The Iditarod National Historic Trail is one of a number of trails designated by Congress in recognition of their significance as scenic, recreational or historic transportation routes. Designated by Congress in 1978, the Iditarod National Historic Trail celebrates the vital role sled dog transportation played in America’s last great Gold Rush. The main route from Seward to Nome was first mapped and marked in 1908, with road houses springing up to shelter and feed two- and four-legged users. Downturns in mining and the introduction of the airplane for mail and freight service caused a decline of trail use in the mid-20th century. After being reborn with the Iditarod Trail Sled Dog Race, the trail today is home to three internationally recognized long-distance winter races, and is used annually for winter recreation, subsistence, and inter-village travel.
Mile 0 of the Iditarod National Historic Trail is in Seward. An old sleigh marks the original trailhead near the Founders' Monument at the south end of Waterfront Park. The bike path that starts at Fourth Avenue and Ballaine Boulevard and continues along the shoreline was the original beginning of the Iditarod Trail. The end of the trail, Mile 926, is in Nome. The Iditarod Trail Sled Dog Race first ran from this trailhead to Nome in 1973, after two short races on part of the Iditarod Trail in 1967 and 1969. However, the race has started in downtown Anchorage since 1983.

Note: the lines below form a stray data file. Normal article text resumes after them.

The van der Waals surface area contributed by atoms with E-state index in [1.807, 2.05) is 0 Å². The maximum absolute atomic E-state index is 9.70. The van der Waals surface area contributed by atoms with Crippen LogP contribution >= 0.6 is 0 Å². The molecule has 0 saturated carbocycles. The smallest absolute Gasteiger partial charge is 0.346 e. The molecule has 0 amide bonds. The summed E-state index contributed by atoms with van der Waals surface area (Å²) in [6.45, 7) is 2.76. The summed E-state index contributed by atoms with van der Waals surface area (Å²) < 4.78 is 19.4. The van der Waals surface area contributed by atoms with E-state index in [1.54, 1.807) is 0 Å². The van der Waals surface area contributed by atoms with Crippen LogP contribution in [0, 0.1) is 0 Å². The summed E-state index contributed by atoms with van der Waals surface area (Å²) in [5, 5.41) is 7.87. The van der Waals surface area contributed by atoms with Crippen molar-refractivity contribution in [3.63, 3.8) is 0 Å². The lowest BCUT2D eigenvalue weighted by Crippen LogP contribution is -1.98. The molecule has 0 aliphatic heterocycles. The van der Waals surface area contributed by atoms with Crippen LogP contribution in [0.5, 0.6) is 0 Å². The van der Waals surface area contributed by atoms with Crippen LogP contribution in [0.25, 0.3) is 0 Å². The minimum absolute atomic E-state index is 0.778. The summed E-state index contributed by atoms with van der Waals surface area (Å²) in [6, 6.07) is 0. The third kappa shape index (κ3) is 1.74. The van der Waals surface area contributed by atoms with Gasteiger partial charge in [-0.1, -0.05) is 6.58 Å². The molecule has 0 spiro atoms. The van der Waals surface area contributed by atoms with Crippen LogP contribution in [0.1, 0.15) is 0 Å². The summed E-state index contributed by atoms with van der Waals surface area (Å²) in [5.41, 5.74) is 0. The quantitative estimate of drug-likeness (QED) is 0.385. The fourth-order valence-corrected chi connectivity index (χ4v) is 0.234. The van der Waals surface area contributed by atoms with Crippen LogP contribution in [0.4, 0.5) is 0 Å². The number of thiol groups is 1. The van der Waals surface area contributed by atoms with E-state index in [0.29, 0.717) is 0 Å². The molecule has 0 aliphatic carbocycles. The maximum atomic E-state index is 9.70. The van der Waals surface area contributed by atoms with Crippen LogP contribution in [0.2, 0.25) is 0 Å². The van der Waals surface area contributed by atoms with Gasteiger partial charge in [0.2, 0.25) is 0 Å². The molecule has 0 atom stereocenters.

The Seward Small Boat Harbor was established in 1964 after the Good Friday earthquake demolished the old boat facilities. The harbor is situated on the north end of Resurrection Bay, with easy access to Exit Glacier, Kenai Fjords National Park, fishing, hunting, camping, skiing, flightseeing and many other activities. The Small Boat Harbor provides full service with 50-ton and 250-ton Travelifts, a 5000-ton Syncrolift, boat repair shops, hardware stores, novelty and gift stores, grocery stores, art galleries, restaurants, hotels and many other amenities. There are over 100 charter boat operators and a dozen day tour operators in the harbor.
The Benny Benson Memorial welcomes you to Seward. It is in a small park as you come into town on the Seward Highway. The University of Alaska tells us the Benny Benson story. Basically, Benny's whole life changed when he entered a contest to design the Alaska State Flag. His mother had died when he was four and his dad sent him and his brother, Carl, to boarding school at the Jesse Lee Home in Unalaska. His sister, Elsie, was sent to Oregon. The home was moved to Seward in 1926 (but closed in 1966).
Benny was in the seventh grade when he created the winning design in March 1927. He wrote the following explanation of his design: “The blue field is for the Alaska sky and the forget-me-not, an Alaska flower. The North Star is for the future of the state of Alaska, the most northerly in the Union. The dipper is for the Great Bear – symbolizing strenth (sic).”